FIG. 4 shows a rear view of the molded body 100, with an anchoring and supporting leg structure, and FIG. 4A is a rear perspective view of the corner guard without the leg structure. A continuous rear wall 365 extends from the right trailing edge 345 of the front face 110 to the left trailing edge 335 of the left front face 120. Rear wall 365 is shaped to conform to the corner of the protected structure. Continuous rear wall 365 includes an upper retainer housing 405 for retaining a steel leg structure 410 to support the structure and to anchor molded body 100 to the floor. Upper retaining housing 405 protrudes from the rear wall 365 and has a side wall 420 and roof 425. Holes 370 are provided in the retaining housing 405 for the passing of legs of a steel leg structure 410.
Continuous rear wall 365 also includes a lower retainer housing 455 for further retaining steel leg structure 410 to support in the corner guard and to anchor molded body 100 to the floor. Lower retainer housing 455 protrudes from the rear wall 365 and has a housing floor 460, sidewall 465 and roof 470. Holes 472 are provided through lower retainer housing 455 for passage of steel leg structure 410.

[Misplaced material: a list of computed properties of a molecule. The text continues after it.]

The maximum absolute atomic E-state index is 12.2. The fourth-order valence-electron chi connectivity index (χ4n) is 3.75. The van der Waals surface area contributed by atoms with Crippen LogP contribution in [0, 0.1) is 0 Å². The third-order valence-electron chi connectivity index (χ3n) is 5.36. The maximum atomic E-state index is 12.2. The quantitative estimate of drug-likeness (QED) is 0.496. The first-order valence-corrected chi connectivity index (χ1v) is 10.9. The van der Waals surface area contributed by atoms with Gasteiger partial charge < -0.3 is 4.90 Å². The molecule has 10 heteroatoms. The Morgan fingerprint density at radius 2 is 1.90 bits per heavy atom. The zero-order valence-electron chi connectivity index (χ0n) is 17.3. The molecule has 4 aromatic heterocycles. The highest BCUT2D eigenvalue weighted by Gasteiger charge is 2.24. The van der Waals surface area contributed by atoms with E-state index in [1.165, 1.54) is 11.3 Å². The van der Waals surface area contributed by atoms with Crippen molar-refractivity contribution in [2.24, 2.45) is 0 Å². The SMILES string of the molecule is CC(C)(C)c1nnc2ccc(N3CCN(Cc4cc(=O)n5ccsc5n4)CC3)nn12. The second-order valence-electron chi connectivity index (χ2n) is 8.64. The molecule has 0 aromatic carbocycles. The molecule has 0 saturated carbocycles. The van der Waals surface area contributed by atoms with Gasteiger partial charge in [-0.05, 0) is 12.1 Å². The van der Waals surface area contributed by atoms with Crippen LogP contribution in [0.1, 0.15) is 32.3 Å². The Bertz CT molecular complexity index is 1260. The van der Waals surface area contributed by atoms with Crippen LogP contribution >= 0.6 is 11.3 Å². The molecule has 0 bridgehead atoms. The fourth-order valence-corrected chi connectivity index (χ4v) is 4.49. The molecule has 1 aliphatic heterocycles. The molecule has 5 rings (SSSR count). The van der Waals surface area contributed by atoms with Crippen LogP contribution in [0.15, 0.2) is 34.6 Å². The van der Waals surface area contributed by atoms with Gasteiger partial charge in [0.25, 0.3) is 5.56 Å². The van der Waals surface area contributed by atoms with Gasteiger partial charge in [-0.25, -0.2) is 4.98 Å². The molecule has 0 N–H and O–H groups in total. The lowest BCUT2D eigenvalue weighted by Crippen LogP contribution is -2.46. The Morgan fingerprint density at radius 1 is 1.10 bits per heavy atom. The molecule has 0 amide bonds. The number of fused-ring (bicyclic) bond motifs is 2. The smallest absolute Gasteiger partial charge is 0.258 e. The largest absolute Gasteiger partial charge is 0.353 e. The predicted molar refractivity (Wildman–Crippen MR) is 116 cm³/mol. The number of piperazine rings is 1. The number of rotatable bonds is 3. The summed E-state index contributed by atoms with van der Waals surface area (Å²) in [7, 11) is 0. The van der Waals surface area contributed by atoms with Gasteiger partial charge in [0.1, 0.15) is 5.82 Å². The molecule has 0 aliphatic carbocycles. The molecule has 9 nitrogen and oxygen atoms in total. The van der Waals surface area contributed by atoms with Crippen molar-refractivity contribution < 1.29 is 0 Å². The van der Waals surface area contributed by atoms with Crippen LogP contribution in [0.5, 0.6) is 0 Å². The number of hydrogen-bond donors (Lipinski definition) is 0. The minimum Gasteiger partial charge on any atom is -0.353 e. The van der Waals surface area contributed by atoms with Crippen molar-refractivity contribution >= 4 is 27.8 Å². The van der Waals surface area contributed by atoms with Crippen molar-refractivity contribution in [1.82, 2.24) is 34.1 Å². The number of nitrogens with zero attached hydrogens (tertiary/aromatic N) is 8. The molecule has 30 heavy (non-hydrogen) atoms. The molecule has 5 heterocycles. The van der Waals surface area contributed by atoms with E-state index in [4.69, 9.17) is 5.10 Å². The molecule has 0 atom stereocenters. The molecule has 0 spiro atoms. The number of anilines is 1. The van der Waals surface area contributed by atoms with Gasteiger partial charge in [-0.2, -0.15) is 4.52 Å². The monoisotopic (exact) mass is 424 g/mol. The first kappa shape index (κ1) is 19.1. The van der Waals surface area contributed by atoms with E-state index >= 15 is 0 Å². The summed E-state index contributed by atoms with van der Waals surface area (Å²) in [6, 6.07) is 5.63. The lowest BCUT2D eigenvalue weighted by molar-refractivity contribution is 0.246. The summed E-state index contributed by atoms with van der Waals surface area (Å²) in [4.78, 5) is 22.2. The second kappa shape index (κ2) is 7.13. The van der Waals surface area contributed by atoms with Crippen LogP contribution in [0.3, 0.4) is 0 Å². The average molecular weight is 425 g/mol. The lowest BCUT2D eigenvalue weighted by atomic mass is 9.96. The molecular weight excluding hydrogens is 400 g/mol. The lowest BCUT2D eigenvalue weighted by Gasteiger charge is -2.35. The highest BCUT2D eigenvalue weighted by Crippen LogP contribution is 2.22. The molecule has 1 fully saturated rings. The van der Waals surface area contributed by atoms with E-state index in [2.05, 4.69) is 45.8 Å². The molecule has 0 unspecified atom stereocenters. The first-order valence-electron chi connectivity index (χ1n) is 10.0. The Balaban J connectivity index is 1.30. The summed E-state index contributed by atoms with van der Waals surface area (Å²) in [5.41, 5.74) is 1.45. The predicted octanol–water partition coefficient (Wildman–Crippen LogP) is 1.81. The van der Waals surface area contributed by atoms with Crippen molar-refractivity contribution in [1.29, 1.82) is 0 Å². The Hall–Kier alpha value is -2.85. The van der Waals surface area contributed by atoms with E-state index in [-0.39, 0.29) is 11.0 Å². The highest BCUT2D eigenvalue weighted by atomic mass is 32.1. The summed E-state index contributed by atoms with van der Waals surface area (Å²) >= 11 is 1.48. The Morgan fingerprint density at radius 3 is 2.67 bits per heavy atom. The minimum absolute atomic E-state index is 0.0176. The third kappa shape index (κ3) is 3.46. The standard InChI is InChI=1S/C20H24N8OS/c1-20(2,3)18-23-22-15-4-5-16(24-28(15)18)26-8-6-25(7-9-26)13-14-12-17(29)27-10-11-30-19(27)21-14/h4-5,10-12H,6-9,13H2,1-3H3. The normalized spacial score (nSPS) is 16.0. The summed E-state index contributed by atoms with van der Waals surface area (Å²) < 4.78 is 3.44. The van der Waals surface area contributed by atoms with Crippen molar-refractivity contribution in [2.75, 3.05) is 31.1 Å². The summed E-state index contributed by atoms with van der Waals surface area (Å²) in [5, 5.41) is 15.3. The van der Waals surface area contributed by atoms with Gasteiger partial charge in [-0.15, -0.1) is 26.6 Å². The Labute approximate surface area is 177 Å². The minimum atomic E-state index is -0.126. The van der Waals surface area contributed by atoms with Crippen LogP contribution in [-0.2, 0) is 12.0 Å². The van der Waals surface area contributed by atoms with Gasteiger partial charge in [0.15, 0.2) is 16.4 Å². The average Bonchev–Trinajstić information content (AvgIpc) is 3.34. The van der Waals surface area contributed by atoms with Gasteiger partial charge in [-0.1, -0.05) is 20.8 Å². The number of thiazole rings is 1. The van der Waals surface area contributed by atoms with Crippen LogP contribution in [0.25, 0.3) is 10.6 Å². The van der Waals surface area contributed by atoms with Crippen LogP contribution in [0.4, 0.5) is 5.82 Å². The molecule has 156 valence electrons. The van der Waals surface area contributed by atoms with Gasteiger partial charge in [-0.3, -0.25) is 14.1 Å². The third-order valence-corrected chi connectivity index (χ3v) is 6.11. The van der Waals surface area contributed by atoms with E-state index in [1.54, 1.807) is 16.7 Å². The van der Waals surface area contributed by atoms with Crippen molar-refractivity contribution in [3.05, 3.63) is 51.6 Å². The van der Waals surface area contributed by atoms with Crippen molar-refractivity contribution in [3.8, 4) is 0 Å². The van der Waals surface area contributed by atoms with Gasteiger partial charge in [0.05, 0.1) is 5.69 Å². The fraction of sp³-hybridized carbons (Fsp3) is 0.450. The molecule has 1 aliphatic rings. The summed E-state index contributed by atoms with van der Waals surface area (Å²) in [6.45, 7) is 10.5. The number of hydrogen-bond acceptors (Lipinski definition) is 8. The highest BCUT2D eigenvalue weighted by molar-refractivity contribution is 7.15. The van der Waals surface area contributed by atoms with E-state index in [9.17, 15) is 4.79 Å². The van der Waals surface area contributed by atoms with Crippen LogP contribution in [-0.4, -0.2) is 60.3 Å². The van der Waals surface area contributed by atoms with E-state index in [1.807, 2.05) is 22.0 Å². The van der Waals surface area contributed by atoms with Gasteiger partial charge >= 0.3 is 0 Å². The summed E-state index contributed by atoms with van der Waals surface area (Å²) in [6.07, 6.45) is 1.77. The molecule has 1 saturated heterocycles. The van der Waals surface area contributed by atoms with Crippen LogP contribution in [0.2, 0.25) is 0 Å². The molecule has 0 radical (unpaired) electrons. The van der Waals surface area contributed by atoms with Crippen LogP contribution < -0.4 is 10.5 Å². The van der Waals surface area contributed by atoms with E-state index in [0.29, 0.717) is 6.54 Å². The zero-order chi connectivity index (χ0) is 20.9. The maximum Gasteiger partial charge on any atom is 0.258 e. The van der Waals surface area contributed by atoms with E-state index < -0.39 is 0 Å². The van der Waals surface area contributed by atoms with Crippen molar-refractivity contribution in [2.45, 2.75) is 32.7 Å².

Extending from the rear wall 365 of the corner guard a distance above the upper retainer housing 405 are a pair of projections 200. The projections, or stops, have a ramp-like upper surface 210 and a horizontal bottom surface 220 for capturing the leg structure 410.
Referring now to FIGS. 5A, 5B, and 5C detail of the steel leg structure 410 is shown. The leg structure 410 includes two extending legs 505 and 510 that are connected by bridge 515. Leg structure 410 is preferably fabricated from stainless steel to provide strength when molded body 100 receives an impact blow. Other materials may, of course, be utilized as long as the appropriate strength is retained, and leg structure 410 does not break under impact. Bridge, or connector, 515 consists of three bent sections 520, 525, and 530 to form a bow type shape, but other configurations such as a V-shape are contemplated to be within the scope of the invention.